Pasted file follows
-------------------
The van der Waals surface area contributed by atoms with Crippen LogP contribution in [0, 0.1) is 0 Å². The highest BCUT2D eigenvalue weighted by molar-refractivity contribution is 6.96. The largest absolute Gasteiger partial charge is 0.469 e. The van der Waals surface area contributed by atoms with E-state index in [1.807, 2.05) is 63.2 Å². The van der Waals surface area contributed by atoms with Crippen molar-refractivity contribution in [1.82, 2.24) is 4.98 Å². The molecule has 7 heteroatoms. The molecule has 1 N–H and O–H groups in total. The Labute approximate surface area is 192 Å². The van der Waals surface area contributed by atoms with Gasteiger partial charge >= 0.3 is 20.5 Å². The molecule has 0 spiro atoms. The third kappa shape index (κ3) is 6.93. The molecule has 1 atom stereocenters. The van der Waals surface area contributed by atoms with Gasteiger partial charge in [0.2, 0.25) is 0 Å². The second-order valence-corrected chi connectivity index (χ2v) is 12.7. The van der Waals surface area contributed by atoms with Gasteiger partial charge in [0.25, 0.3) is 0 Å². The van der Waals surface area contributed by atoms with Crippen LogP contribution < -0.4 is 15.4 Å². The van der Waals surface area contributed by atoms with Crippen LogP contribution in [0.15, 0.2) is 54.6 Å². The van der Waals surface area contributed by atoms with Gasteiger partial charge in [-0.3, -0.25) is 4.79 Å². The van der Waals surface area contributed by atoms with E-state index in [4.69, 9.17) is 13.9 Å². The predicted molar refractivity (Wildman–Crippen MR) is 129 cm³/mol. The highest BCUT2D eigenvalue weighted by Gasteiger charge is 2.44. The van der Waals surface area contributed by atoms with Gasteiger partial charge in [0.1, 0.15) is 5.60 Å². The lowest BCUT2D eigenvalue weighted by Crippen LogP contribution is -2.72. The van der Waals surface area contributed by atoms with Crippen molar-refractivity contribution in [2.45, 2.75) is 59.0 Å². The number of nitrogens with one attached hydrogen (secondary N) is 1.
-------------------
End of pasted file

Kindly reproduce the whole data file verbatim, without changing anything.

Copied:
The van der Waals surface area contributed by atoms with Crippen LogP contribution in [0, 0.1) is 0 Å². The highest BCUT2D eigenvalue weighted by molar-refractivity contribution is 6.96. The largest absolute Gasteiger partial charge is 0.469 e. The van der Waals surface area contributed by atoms with E-state index in [1.807, 2.05) is 63.2 Å². The van der Waals surface area contributed by atoms with Crippen molar-refractivity contribution in [1.82, 2.24) is 4.98 Å². The molecule has 7 heteroatoms. The molecule has 1 N–H and O–H groups in total. The Labute approximate surface area is 192 Å². The van der Waals surface area contributed by atoms with Gasteiger partial charge >= 0.3 is 20.5 Å². The molecule has 0 spiro atoms. The third kappa shape index (κ3) is 6.93. The molecule has 1 atom stereocenters. The van der Waals surface area contributed by atoms with Gasteiger partial charge in [0.2, 0.25) is 0 Å². The second-order valence-corrected chi connectivity index (χ2v) is 12.7. The van der Waals surface area contributed by atoms with Gasteiger partial charge in [0.25, 0.3) is 0 Å². The van der Waals surface area contributed by atoms with Crippen LogP contribution < -0.4 is 15.4 Å². The van der Waals surface area contributed by atoms with Crippen LogP contribution in [0.15, 0.2) is 54.6 Å². The van der Waals surface area contributed by atoms with Gasteiger partial charge in [-0.3, -0.25) is 4.79 Å². The van der Waals surface area contributed by atoms with E-state index in [4.69, 9.17) is 13.9 Å². The predicted molar refractivity (Wildman–Crippen MR) is 129 cm³/mol. The highest BCUT2D eigenvalue weighted by Gasteiger charge is 2.44. The van der Waals surface area contributed by atoms with Gasteiger partial charge in [0.1, 0.15) is 5.60 Å². The lowest BCUT2D eigenvalue weighted by Crippen LogP contribution is -2.72. The van der Waals surface area contributed by atoms with Crippen molar-refractivity contribution in [2.45, 2.75) is 59.0 Å². The number of nitrogens with one attached hydrogen (secondary N) is 1.